Proud is Stripes Book’s third YA anthology and the second to consciously focus on a representation gap in the YA market. Like last year’s A Change is Gonna Come, this book is a triumph and strongly recommended as an addition to classroom and library shelves.
The genius of boosting representation by anthology is in the implicit message that there is not just one voice to be heard. This book offers ten stories and two poems which feature different aspects of LGBT experience, each accompanied by artwork. All work is created by LGBT-identifying creators, and their interpretation of the theme of pride is as multifaceted and various in tone and genre as the rainbow symbol emblazoned on the book itself. Both the writing and the artwork covers a range of styles and genres, offering a real taster of what is (or will be) available from LGBT creators producing work aimed at the YA market. Again, with an eye to broadening the representation available, the collection features stories by four previously unpublished writers, all of whom are bound to now become more well-known. (The two ‘new voice’ writers from the Change collection both have novels releasing this year…)
If you are a teacher reader of this blog, you may be interested to see the teaching resources (which I produced) for this text, available at the publisher’s website. I focused on key skills required for GCSE English, such as analysis of language and of structure, and evaluation skills, as well as A Level Media and Lit and writing skills. I had the AQA and Edexcel specs in mind while producing these, but was thinking about broad skills practice rather than specific exam questions.
It’s both impossible and unfair to talk of favourites in so broad-ranging a collection, as so much of that is down to personal taste. And yet, there isn’t space here to review each piece. Please know that I enjoyed ALL of the writing in this book and would happily rate each piece separately at least 4 stars on Goodreads. What allows me to rate the collection as a whole 5 stars is its breadth, particularly in terms of genre and tone and the sheer delight I felt as a reader in picking my way through these various pieces.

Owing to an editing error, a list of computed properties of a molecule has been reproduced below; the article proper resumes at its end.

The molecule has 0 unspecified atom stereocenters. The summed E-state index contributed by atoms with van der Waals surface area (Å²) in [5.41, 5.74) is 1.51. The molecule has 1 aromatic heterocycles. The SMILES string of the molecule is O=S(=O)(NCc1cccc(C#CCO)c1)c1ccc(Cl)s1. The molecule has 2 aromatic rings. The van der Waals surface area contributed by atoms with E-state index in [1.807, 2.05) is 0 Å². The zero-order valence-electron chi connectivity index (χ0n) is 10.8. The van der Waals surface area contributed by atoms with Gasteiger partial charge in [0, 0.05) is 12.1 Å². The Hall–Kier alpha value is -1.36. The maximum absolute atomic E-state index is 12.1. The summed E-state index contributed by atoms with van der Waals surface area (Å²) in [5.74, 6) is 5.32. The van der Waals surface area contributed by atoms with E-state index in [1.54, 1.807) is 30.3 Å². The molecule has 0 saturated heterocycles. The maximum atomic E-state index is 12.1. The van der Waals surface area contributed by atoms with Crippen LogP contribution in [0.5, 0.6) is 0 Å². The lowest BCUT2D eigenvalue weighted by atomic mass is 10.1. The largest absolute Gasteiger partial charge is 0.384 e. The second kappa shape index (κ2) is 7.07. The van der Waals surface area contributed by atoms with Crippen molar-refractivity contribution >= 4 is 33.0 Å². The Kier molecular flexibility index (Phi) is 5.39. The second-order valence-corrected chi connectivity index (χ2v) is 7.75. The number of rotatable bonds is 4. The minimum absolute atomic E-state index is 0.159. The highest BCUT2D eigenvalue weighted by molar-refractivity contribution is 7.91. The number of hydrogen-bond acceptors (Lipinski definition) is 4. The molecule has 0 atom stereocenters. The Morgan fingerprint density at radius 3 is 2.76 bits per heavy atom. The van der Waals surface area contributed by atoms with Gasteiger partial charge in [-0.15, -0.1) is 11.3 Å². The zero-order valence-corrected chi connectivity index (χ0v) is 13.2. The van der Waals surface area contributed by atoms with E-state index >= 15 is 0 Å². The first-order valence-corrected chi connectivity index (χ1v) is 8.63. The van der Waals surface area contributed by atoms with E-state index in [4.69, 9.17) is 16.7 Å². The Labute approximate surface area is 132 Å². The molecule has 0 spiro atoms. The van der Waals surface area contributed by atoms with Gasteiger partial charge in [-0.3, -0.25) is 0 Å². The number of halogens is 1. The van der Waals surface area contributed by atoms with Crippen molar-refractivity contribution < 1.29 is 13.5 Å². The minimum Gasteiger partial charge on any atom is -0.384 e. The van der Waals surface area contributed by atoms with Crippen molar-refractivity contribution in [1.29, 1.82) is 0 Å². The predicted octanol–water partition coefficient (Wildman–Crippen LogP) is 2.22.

I loved the reworking of Pride and Prejudice as a queer high school romcom. If you are teaching P&P, you MUST explore I Hate Darcy Pemberley by Karen Lawler, sassily illustrated by Kameron White. It’s a glorious insertion into Austen scholarship which presents key conflicts engagingly and relevantly for contemporary readers, while offering plenty of affectionate nods for those familiar for the source material.
On the Run by Kay Staples initially grabbed my attention as it’s set near my adopted hometown of Leicester, clearly chosen for its vague identity as a city and lack of glamour. I really enjoyed the wry details of the somewhat miserable Travelodge as setting for these teens’ high drama, and particularly appreciated the accurate portrayal of a character’s clinging to and enumerating ‘certainties’ in times of rapid change. Alex Bertie’s artwork with careful use of white space underscores this aspect, I feel.
Finally (because I limited myself to three…) I was thrilled to find fantasy in the collection in the form of Cynthia So’s delightful fable The Phoenix’s Fault, with the dramatic accompanying art by Priyanka Meenakshi. This richly symbolic tale of a young girl realising her true desires is beautifully entrenched in mythic language and landscape, with magical creatures.
These appear alongside many other brilliant examples, including David Levithan and Moira Fowley-Doyle’s pieces which both use form in unusual ways, Simon James Green’s wonderfully ‘light touch’ writing Penguins, Michael Lee Richardson’s amazing and complex cast, Tanya Byrne and Fox Benwell’s tales of fear and bravery and the poems by Caroline Bird and Dean Atta, which zoom in on particular details of LGBT+ experience, in the way that only poetry can.
So, as I’m sure is clear, I am definitely recommending this collection. The one part I haven’t yet mentioned is the foreword by trans author Juno Dawson, which outlines very clearly why the collection is important. She shares part of her own history for context, as well as some of the political background – such as Section 28, which forbade the ‘promotion’ of homosexual lifestyles in schools between 1988 and 2000 (yes, 2000), effectively gagging teachers from even acknowledging that LGBT people exist, never mind that it’s a normal/acceptable/healthy way to be. The ramifications of this haven’t yet really left education, so it is important that we grab opportunities like the resource that this book offers.
Proud is out now from Stripes Books and available in all book outlets.